Would be interesting to see this government paper on Brexit

Brexit would leave the UK worse off under three possible scenarios: a comprehensive free trade deal, single market access and no deal at all, according to a leaked government analysis of the economic impact of leaving the EU.

The document was meant to be shown confidentially to cabinet ministers this week but was leaked in an embarrassing development for Theresa May and David Davis, the Brexit secretary.

It said national income would be 8% lower under a no deal scenario, around 5% lower with a free trade agreement with the EU and about 2% lower with a soft Brexit option of single market membership over a 15-year period.

Because the outcome of such studies always, but always, depends upon the assumptions made.

My prediction – based upon no evidence at all of course – is that the WTO option will assume that we charge the maximum WTO tariffs allowed upon imports. Something we don’t have to do and something which would be stupid to do. But they’ll assume that we will…..

17 thoughts on “Would be interesting to see this government paper on Brexit”

  1. All scenarios leave the UK better off, just not as much better off as not voting to leave the EU at all.
    How this is being spun to say we will be worse off is a mystery to me – biased press reporting perhaps, or just thickos repeating a press release from an agency.

  2. Tim’s spot on. I went to a presentation by someone who does these forecasts. The unmentioned assumption on inward tariffs was made. I asked *explicitly* about the tariff assumption and was told yes. I said surely that’s crazy as tariffs are incident on UK taxpayers so reducing our welfare. Answer was that is what they were assuming the UK Gov would do Which is nuts.

  3. Oh and the range of plausible answers was huge but they only mention the central estimate. So my challenge was how can they tell whether the actions they take make any difference whatsoever? Apparently lots maths.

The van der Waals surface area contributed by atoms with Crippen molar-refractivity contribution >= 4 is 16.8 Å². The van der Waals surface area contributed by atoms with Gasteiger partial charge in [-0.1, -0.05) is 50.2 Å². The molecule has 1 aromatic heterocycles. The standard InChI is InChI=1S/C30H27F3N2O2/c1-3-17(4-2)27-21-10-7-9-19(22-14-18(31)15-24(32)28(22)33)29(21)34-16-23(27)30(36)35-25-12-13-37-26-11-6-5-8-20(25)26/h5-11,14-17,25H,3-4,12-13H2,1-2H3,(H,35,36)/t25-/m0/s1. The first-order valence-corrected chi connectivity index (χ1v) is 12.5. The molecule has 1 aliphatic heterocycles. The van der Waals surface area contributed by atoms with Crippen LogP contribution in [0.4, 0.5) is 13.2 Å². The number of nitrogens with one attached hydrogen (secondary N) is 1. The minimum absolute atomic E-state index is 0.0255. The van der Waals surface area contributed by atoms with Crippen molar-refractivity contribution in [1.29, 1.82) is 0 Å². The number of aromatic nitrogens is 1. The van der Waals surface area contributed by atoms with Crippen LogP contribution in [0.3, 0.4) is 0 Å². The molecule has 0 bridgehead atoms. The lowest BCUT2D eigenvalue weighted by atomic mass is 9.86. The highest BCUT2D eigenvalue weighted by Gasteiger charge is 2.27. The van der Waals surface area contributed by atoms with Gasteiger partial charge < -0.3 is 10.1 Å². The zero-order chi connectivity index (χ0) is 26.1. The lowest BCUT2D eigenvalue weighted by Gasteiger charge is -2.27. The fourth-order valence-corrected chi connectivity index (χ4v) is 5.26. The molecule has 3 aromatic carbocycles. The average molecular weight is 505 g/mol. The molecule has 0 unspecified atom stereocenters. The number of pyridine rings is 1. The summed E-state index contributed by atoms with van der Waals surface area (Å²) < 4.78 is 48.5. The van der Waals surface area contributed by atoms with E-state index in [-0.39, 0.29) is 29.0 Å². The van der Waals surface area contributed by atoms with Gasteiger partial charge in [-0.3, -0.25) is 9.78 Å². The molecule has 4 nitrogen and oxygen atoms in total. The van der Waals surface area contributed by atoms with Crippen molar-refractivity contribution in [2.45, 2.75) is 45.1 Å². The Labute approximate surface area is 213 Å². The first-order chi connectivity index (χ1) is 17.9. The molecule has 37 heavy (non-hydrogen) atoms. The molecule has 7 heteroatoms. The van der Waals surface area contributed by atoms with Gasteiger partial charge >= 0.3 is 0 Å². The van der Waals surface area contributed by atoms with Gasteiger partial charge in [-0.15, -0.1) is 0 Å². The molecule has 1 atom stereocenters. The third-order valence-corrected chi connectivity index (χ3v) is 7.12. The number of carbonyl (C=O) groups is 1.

Oh and what immigration and population forecast is assumed? What is GDP per capita under each scenario compared to the base case? Surely that is the key?

  4. Project Fear II – by the people who brought you Project Fear I.

    Is it laughable or deranged for officials whose credibility is shot to bits to warm over their previous nonsense and serve it up again with slightly improved numbers?

  5. Buzfeed says the WTO option “would reduce growth by 8% over that period”.

    But the Guardian writes: “It said national income would be 8% lower under a no deal scenario”

    Surely those are two very different things? If our national income is say 1.00 and we grow at 2% a year, then in 15 years it will be 1.35.

    Reducing the *growth* by 8% would mean we only got to 1.32

    But if it, as the Guardian says, it would be 8% lower as an absolute, would mean 1.25.

    Please correct me if I’m wrong here, but I’m guessing the Guardian is incorrect. If I’m right and we only get to 1.32 instead of 1.35, then meh.

  6. “Something we don’t have to do and something which would be stupid to do. But they’ll assume that we will…..”

    Given the level of economic understanding and decision-making shown by our politicians in recent [s]years[/s] [strikethrough]decades[/strikethrough] generations, I’d actually regard the assumption that they’d take the stupid route as pretty damn high, really.

    (Actually, looking game-theory-logically, it’s even a rational choice for them: tariffs look like they’re safeguarding jobs (very visibly) for some while in fact increasing costs (far less visibly) for everyone. Those who have been very visibly helped will be grateful and reward the politicians electorally, whilst those who have been harmed will probably never know why. See Trump-vs-free trade in the US for a living example)

  7. The stupid route is rational also because Whitehall is hostile to Brexit, so doing what it can to screw it up at the very least enables them to tell us they told us so (so we really, really ought to listen to them next time), if it does not create a volte face among the electorate who suddenly clamour for readmission.

  8. Presumably the counter-factual assumption is that everything would be tickety-boo with the EU and that would be no Euro-related crises ‘unexpectedly’ requiring greater input and cash from us.

    If these people had produced a report on the economic future of the EU in, say, 2005 it almost certainly would not have predicted the Greek crisis or anything like it, because the assumption was that the Euro was a splendid idea opposed only by nativists.

    In practice, though, you can’t make a prediction about future growth without making a great many economic and political predictions in both scenarios.

  9. The outcome of such studies always, but always, depends upon the outcome the writers the people paying the writers want it to have.


  10. @Tim W

    Your assumption is correct.

    C4 News allowed Patrick Minford edited ~30 secs on Free Trade, but not 0% WTO. Followed by long slot for chap who said “only 1% of economists agree Brexit can be good”.

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